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Sibton Park

Kent, England


Walk Instructions

Start Point

Start from the large car park just beyond the Ocean Inn, on the seafront road (A259) at Dymchurch.

In the car park is one of the surviving 26 Martello Towers - named after a similar construction at Cape Martello, Corsica that successfully thwarted an attack by the British in 1794. Originally, 74 towers were constructed. Each housed 24 men within the six foot thick walls on the first floor.

Supplies, ammunition etc. were stored at ground level. The roof housed a rotating canon. Martello Towers and the Royal Military Canal were constructed in the early part of the C19th, when the threat of invasion by Napoleon loomed.

Leave the car park, cross over and turn right. At the roundabout turn left into Mill Road, to walk beyond Dr. Syn’s restaurant to enter East Bridge Road. Cross the narrow gauge railway (Dymchurch station to the left) and continue along the road seeking a waymarker and footbridge on the left - opposite house 23. Cross the footbridge (1), then veer diagonally right across the field, towards a stile hidden behind the blackthorn bushes and proceed straight ahead, towards a tiny building.

The building is one of the 12 surviving ‘lookers huts’ of which 356 were originally built. These housed ‘lookers’, men who tended the marshland sheep. Note the dipping trough alongside the building. In common with several marshland churches, these ‘huts’ were built on rafts of artificially raised ground to prevent flooding.

From the hut cross the next field (houses on the right) making for a wide gate and attendant stile, then continue alongside a ditch to cross another stile. Cross the next field walking directly towards a waymarker and footbridge (2) then proceed straight ahead along the edge of a cultivated field with a ditch on the left - the air filled with the sound of skylark in springtime.

Pass an upright waymarker, then swing right at a confluence of ditches to arrive at another footbridge (3) and yellow marker. Cross the bridge and then veer slightly right across the field towards another footbridge (4). (If tall crops make this manoeuvre impossible, carry on alongside the ditch). Cross the bridge and turn left to walk 200m along a green swathe towards another waymarker and footbridge (5). Cross this, then continue straight ahead following an obvious track across the field (50m) before swinging left, to walk with a ditch to the right and onto another footbridge (6).

The widest ditches are known as ‘sewers’ - vital in the movement of water across the marshes for the purpose of irrigation and drainage. The sewers flow towards sluice gates allowing water to empty into the sea. One of these sluice gates can be seen opposite the start/finish point. The sewers also link up with the Royal Military Canal.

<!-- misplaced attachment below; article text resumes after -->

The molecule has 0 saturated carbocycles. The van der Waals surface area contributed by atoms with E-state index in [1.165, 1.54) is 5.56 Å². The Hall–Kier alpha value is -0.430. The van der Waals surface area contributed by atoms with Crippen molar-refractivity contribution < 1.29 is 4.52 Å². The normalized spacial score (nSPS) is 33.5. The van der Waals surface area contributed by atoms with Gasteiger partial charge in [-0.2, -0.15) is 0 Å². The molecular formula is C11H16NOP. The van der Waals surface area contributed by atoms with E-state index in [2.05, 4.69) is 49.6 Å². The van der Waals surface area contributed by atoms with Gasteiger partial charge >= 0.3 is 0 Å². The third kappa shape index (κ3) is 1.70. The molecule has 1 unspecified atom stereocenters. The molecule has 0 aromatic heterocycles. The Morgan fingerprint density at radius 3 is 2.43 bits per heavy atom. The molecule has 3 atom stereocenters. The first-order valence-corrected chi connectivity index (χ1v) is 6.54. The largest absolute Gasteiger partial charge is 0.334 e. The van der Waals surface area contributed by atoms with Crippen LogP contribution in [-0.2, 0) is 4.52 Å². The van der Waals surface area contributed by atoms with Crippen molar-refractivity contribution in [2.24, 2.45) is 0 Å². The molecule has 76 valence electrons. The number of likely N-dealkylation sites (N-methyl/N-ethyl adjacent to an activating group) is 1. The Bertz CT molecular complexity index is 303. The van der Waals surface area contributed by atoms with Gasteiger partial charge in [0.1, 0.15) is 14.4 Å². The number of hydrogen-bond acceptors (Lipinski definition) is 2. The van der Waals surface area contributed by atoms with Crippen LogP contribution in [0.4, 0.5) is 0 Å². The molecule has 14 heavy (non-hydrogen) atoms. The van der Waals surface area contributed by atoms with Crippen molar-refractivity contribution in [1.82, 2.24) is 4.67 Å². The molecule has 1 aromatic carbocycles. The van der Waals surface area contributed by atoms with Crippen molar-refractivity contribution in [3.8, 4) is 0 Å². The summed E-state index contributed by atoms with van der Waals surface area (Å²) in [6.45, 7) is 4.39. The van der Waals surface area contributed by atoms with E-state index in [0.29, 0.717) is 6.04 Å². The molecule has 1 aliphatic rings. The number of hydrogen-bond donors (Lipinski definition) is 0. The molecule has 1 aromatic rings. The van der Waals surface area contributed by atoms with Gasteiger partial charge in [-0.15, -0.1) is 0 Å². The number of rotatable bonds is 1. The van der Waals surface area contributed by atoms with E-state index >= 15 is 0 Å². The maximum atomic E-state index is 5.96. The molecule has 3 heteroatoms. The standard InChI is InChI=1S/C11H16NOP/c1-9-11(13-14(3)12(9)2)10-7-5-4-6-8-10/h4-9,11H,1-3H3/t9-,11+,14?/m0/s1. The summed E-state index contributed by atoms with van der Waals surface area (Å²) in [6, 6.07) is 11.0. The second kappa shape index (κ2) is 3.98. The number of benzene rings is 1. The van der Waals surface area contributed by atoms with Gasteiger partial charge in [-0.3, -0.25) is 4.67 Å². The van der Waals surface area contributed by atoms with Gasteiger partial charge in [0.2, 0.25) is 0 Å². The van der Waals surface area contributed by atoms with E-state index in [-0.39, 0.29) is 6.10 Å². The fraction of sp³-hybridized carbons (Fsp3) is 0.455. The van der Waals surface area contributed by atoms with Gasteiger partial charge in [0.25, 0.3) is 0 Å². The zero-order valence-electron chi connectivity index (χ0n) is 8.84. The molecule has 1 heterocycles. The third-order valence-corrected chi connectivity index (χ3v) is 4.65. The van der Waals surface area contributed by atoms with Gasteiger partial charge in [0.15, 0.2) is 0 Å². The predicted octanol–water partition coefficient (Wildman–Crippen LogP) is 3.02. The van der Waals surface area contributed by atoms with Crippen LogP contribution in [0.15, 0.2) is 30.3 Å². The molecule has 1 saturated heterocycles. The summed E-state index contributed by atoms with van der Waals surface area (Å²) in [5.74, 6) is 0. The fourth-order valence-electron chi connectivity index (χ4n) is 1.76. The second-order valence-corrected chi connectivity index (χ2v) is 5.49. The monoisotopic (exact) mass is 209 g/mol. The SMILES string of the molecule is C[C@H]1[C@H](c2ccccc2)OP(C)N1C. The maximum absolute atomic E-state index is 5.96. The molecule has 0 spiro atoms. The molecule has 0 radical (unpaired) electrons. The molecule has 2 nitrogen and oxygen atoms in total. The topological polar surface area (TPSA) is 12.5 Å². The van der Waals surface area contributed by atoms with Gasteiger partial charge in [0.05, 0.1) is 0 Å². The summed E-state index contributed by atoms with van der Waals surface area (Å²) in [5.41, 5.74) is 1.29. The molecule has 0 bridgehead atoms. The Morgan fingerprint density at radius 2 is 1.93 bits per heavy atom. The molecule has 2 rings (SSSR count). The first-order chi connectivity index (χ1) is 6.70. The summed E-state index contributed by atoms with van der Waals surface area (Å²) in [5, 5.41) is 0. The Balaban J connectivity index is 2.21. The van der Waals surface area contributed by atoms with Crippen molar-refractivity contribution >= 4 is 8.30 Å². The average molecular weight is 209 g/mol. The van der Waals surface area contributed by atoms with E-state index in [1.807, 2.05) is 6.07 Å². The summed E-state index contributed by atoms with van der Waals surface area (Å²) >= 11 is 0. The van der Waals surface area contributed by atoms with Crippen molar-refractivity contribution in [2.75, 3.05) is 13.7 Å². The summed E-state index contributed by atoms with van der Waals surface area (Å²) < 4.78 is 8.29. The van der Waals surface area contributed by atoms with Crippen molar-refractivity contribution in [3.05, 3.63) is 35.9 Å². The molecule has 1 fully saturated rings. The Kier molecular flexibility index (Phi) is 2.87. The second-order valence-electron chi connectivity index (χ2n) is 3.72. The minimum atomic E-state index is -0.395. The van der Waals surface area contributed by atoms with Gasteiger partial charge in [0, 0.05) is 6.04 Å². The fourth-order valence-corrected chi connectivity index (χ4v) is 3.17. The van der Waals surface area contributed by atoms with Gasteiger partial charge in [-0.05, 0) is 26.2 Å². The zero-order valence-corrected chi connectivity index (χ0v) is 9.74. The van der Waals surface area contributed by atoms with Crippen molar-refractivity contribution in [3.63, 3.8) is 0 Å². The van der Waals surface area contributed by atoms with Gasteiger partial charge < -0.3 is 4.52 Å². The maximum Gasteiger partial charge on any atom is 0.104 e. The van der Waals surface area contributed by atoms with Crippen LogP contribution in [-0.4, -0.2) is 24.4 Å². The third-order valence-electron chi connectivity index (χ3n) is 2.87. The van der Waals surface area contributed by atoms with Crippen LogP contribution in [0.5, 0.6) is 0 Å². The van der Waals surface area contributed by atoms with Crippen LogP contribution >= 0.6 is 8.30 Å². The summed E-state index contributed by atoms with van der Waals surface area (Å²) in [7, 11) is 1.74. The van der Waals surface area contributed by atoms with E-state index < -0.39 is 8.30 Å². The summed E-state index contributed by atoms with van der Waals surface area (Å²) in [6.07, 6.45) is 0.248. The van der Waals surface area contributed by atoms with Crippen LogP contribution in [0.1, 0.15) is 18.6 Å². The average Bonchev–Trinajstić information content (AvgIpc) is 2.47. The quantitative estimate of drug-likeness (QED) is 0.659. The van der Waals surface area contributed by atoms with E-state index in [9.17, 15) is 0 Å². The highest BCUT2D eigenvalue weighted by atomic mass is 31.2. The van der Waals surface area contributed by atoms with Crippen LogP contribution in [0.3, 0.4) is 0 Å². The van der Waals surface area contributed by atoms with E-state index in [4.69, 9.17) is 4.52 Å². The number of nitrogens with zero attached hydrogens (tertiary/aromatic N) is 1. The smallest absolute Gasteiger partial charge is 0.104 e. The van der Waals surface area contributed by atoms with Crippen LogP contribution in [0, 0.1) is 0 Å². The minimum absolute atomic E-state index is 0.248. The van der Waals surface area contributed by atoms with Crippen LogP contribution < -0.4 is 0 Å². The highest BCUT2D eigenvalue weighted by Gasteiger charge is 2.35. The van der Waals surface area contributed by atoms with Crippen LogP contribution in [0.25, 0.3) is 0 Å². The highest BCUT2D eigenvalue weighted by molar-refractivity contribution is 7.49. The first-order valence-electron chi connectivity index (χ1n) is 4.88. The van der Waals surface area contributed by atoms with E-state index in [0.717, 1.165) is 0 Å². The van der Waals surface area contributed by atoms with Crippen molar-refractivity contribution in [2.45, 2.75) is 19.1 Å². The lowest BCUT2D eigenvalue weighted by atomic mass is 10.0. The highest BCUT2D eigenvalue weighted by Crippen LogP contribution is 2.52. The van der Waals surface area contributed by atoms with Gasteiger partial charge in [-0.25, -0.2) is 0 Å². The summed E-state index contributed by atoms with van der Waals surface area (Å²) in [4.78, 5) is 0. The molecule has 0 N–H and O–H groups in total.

From the footbridge cross the field (diagonally right), aiming for the telegraph pole to the left of St. Mary’s church spire then onwards to the final footbridge (7) and a stile directly ahead. Reaching the road turn left and take the first turning right - signposted St. Mary in the Marsh, ½m.

The church dates from about 1130, although the spire was added to the tower some considerable time later. Edith Nesbit, author of The Railway Children is buried in the churchyard. Noel Coward wrote one of his early plays - The Vortex, while resident in the village. The Star makesa convenient half way stop.

Pass through the gate (signpost) alongside the pub and follow the perimeter fence, veering left towards a stile. Maintain the same line across the next field, cross a footbridge (telegraph pole), then proceed straight ahead and locate another footbridge situated among the hedging. Walk across another field (large barn away to the left) and cross over the road. Signpost footpath.

Walk along a clear green swathe (soon accompanied by trees on the right) and cross a footbridge. Cross the next field aiming slightly left, towards another footbridge. This is surrounded by hawthorn bushes situated between telegraph poles. Again if the route proves impassable due to crops - accompany the ditch on the right.

Cross the next field (uncultivated) passing beneath the power lines, and gradually drift right towards a stile (tall tree and pond). Beyond this stile veer right and pass a dilapidated sheepfold and another stile. March straight ahead, passing through an opening in a curved fence and follow a green swathe, (ditch about 20m to the right) towards a final stile leading into a track.

Reaching a road (Jefferstone Lane) swing left towards Jefferstone railway station or the seafront, depending on your choice of return. At the seafront turn right, cross over (pelican crossing) then turn left along the sea wall back to the car park.

The Romney, Hythe and Dymchurch Light Railway was the dream of two racing drivers: Captain J Howey and Count Zborowski. The Count was fatally injured in a crash in Italy, leaving the Captain to continue alone. Later the Southern Railway Co. were involved and the 14 miles of 15’ gauge track became operational in 1929. The modern (1995) sea wall was built about 2 feet (60 cms) higher than the 1930s wall.


Disclaimer: This route was correct at time of writing. However, alterations can happen if development or boundary changes occur, and there is no guarantee of permanent access. These walks have been published for use by site visitors on the understanding that neither HPB Management Limited nor any other person connected with Holiday Property Bond is responsible for the safety or wellbeing of those following the routes as described. It is walkers' own responsibility to be adequately prepared and equipped for the ‎level of walk and the weather conditions and to assess the safety and accessibility of the walk.


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